So what happened?
Waking up inside a dream-like version of her flat, whilst her actual body remains trapped in one of the underground pods, Clara successfully manages to thwart Bonnie’s first attempt to shoot down The Doctor’s plane by tapping into the shape-shifted version of herself and watching events on her television screen. The second time the Zygon rebel commander manages to override her interference, however, and makes a direct hit, but not before Twelve manages to parachute safely to the ground with Osgood. Irritated by the meddling, she continues her plan and chases after one of her ilk who’s been living peacefully as a human on a council estate, transforming him back into his natural form and filming it on Clara’s phone before uploading it to the internet, intending to create panic amongst the human population. However, still able to hack into the facsimile of herself, Clara also manages to use the phone to get a message to The Doctor that she’s still alive. Something she’s able to reinforce by using the pychic connection to wink at him when Bonnie makes a video call to him.
After viewing the video Bonnie uploaded, Twelve and Osgood head to the shopping centre where it was filmed and manage to track down the Zygon who is fighting his transformation back into an alien. Unconvinced that the pair can help him, he opts to kill himself rather than be publicly outed, much to their dismay. Resolving to find Clara and help her, they encounter two officers and Kate, who they believe to all be disguised Zygons, but when they head underground to the pods where Clara was held captive,they not only realise that the companion has been taken to the Black Archives after Bonnie has extracted information from her about where the Osgood box is, when she kills her two supposed cohorts, they also find out that the real UNIT chief is in fact standing in front of them. Having killed her attacker back in the Mexican town of Truth or Consequences, she managed to come back to the UK and utilise her fake persona to find The Doctor.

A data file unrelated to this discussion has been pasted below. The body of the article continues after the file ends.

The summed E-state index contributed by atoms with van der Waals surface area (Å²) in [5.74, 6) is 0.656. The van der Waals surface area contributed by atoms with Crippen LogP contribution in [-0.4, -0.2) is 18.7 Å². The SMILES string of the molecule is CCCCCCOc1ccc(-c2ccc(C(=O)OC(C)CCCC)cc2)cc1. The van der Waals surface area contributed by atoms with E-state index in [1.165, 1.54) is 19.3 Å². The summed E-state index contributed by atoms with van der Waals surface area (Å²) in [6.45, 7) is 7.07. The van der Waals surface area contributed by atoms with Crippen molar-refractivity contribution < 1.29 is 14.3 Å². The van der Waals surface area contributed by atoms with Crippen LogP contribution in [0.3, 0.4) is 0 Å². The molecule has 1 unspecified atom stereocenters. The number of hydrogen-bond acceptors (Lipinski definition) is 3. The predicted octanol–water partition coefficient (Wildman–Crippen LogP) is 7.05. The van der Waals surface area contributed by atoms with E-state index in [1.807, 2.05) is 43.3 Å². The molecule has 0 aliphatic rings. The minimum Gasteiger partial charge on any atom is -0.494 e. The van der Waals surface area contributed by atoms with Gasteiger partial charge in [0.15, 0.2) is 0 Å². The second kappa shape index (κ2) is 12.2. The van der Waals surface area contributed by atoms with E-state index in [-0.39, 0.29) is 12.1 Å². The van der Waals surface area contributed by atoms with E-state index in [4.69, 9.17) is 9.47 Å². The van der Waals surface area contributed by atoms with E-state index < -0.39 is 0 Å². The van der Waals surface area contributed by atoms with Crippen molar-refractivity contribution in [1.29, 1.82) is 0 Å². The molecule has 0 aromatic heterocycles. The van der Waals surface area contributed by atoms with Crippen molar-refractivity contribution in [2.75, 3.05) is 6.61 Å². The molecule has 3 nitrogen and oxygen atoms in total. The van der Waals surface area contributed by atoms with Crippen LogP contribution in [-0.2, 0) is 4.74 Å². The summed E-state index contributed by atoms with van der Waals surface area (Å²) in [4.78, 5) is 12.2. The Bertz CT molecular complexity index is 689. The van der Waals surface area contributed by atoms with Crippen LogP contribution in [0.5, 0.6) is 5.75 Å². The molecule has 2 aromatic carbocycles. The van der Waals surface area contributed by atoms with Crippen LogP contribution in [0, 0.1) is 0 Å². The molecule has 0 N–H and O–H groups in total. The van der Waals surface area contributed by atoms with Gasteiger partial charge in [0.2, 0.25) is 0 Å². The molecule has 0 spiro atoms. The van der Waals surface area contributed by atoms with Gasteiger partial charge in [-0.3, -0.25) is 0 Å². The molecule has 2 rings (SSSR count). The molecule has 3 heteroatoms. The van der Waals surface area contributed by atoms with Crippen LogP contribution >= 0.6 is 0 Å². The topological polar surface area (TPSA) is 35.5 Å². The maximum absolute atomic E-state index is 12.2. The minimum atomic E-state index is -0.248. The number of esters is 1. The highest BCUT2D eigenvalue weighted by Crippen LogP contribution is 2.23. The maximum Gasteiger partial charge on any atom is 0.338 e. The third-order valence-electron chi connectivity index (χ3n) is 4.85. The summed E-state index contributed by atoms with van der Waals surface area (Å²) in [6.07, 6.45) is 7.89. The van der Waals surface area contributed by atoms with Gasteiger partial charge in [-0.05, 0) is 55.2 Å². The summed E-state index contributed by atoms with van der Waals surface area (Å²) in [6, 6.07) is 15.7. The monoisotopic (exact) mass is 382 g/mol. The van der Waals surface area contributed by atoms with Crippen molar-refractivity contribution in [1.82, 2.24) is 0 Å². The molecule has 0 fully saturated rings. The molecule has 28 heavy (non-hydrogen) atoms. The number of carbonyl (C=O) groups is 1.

Later in the archives, furious that there are actually two differently coloured Osgood boxes, both with a set of buttons labelled Truth or Consequences, Kate and the Zygon leader go head to head as Twelve reveals that the blue one will either reveal all of the aliens to the human population just as Bonnie wishes, or release a nerve agent that will kill them all; whilst the red one will either pump the same gas into the atmosphere or start a nuclear war that will likely kill all of humanity. As the impasse becomes increasingly tense, The Doctor shares his own heart-breaking experience of making such a decision and implores them both to choose peace over war. Finally they relent and agree to a peace treaty after Bonnie realises that there’s actually nothing in the two boxes after all. The additional catch is that they’ve done this 15 times before and he has wiped their memories on each occasion, which he does again to Kate, but this time allows the Zygon to remember. Later, as Twelve is talking to Osgood and about to board the TARDIS with Clara again, she reveals she’s truly learned her lesson and has transformed herself into another version of the UNIT scientist to replace the one who was killed by Missy in order to guard both the boxes, and balance in the Universe has been restored.
Marieke: Already low last week, but virtually gone this week. It is the speech factor! This episode is all about the Doctor’s passionate speech which will no doubt become a classic and will perhaps be used to illustrate current real problems too. Capaldi truly knocks it out of the park and delivers his strongest performance yet, in my opinion. There is also the trick factor, the boxes are fake. Well the boxes are real, but the buttons don’t do anything. This is more of a psychological and emotional episode, without an end fight between Zygons and the Doctor and humans, which is both a bold and surprising move.